EUR/USD: Setbacks have stalled out for now by 1.2585, ahead of the latest minor bounce. Wednesday’s close should however be somewhat concerning for bears, with the market putting in the first bullish close in 6 trading days and also taking out the previous daily high to set up a potential bullish reversal. Nevertheless, we retain a bearish outlook while the market trades below 1.2925, and look for any rallies into Thursday to be well capped on a close basis below 1.2800. Back below 1.2585 renews downside pressure and exposes direct retest of 1.2480-1.2520 further down.
USD/JPY: The market has not been able to hold onto to its fresh multi-year lows set in Tuesday trade below 84.00, with the price rallying since and threatening a break back above initial resistance by the 10-Day SMA just over 85.00. However, while the market trades below the 10 and 20-Day SMAs on a close basis, the downtrend remains intact and deeper setbacks below 83.60 cannot be ruled out. A close above the 20-Day SMA will be required at a minimum to offer some form of relief to downside pressures. The market has not closed above the 20-Day SMA since mid-June when the pair was trading over 90.00.
GBP/USD: Although the inter-day structure looks quite bearish at present following the latest break below 1.5500, there is a shorter-term risk for some form of a bounce into Thursday trade to allow for recently oversold technical studies to unwind. However, we expect any rallies to be well capped ahead of 1.5700 in favor of the next downside extension towards the 100-Day SMA by 1.5100. Setbacks have been supported for now by the 50-Day SMA. Ultimately, only a break back above 1.5700 would negate outlook and give reason for pause.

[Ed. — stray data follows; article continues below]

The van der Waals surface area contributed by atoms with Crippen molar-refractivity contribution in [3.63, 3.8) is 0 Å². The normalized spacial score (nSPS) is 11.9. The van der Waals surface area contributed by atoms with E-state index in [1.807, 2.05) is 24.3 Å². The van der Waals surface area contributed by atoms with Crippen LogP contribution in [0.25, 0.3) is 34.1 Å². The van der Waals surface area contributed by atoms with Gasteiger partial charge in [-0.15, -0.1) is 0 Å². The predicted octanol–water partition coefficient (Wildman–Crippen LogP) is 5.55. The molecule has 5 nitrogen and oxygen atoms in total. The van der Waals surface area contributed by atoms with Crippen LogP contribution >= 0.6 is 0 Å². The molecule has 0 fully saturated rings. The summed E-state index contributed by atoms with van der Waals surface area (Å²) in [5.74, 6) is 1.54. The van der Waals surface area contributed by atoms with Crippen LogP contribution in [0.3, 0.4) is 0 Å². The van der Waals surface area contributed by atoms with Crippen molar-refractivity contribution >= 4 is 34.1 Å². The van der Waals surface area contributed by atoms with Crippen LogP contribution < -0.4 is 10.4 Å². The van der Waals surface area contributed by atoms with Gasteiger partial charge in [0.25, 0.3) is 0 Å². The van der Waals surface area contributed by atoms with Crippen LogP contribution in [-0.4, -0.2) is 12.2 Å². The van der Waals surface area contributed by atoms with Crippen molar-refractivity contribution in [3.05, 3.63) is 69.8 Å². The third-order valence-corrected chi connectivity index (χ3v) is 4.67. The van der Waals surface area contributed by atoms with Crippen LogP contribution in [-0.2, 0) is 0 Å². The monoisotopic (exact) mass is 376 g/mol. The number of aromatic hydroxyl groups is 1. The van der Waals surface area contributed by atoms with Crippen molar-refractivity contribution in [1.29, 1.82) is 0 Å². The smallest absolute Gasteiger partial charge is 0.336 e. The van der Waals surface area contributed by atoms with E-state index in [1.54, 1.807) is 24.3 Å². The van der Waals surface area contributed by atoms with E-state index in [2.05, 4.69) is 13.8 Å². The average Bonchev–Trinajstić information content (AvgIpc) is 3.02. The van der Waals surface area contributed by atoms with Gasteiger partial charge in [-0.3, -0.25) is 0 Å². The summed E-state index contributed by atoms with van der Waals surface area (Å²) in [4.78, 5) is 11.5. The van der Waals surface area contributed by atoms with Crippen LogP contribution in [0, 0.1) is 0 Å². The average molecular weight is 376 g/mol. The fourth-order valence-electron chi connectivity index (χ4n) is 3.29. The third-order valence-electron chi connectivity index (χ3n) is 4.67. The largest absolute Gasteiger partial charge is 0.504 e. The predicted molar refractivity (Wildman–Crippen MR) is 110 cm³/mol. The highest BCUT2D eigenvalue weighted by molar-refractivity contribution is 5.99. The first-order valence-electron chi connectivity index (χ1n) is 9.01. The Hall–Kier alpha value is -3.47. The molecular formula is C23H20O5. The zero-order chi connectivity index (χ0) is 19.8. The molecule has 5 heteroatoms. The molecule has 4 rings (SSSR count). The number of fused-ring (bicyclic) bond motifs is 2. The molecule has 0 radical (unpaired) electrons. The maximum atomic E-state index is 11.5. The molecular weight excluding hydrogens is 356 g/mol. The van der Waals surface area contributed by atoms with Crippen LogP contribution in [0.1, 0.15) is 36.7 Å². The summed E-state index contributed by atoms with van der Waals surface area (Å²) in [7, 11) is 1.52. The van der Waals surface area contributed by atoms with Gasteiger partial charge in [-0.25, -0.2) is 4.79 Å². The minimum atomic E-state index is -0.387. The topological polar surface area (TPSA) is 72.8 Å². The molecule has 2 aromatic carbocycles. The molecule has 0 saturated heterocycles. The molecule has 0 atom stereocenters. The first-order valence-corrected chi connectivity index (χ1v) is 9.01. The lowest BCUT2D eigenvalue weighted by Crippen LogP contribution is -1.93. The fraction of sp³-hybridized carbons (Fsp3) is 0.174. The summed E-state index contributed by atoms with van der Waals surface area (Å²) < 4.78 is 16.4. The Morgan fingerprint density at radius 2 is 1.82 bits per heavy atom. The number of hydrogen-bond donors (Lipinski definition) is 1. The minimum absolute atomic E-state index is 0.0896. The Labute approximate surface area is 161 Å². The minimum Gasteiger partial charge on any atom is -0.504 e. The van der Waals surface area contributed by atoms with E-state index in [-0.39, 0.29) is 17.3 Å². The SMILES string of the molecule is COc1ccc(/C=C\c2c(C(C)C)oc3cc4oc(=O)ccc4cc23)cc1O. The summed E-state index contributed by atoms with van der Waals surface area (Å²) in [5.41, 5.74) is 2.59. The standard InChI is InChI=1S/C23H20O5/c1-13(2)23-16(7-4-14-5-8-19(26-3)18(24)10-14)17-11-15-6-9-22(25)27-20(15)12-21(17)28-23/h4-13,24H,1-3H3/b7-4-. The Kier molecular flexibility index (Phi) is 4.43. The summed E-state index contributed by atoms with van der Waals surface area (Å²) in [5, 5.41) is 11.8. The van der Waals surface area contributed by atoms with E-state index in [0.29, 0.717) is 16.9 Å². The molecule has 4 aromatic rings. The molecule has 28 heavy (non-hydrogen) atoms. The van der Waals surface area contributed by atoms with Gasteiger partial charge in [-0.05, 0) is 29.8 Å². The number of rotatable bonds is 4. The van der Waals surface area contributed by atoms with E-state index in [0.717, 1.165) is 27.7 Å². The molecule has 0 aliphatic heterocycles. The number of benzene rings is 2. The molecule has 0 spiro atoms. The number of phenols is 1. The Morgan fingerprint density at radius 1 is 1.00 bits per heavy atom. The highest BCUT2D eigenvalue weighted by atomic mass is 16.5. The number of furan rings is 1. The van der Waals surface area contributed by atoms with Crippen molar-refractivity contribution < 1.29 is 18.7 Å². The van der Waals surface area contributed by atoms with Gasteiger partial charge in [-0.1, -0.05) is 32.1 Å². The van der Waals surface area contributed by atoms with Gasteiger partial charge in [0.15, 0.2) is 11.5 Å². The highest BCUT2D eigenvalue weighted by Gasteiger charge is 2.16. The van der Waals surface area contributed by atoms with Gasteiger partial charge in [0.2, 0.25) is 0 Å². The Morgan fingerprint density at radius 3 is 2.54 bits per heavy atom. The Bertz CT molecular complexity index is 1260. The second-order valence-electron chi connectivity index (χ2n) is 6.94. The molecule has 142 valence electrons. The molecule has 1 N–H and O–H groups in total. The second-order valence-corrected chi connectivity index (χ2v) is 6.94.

USD/CHF: Has managed to break to yet another multi-week low below 1.0300 to now potentially open a fresh downside extension towards the yearly lows from January by 1.0130 over the coming sessions. However, at this point, it is still too difficult to call, and with medium-term studies looking stretched, we would be more inclined to be looking for opportunities to buy rather than sell. The market has still managed to hold above 1.0300 on a close basis and the recent multi-week range is more or less intact with the market just as easily seen bouncing sharply back towards 1.0600.The information contained herein does not constitute legal or investment advice. All documents attached hereto are subject to review and modification by FXCM's General Counsel unless indicated otherwise. FXCM and its affiliates assume no responsibility for errors, inaccuracies or omissions in these materials. They do not warrant the accuracy or completeness of the information, text, graphics, links or other items contained within these materials. FXCM and its affiliates shall not be liable for any special, indirect, incidental, or consequential damages, including without limitation losses, lost revenues, or lost profits that may result from these materials.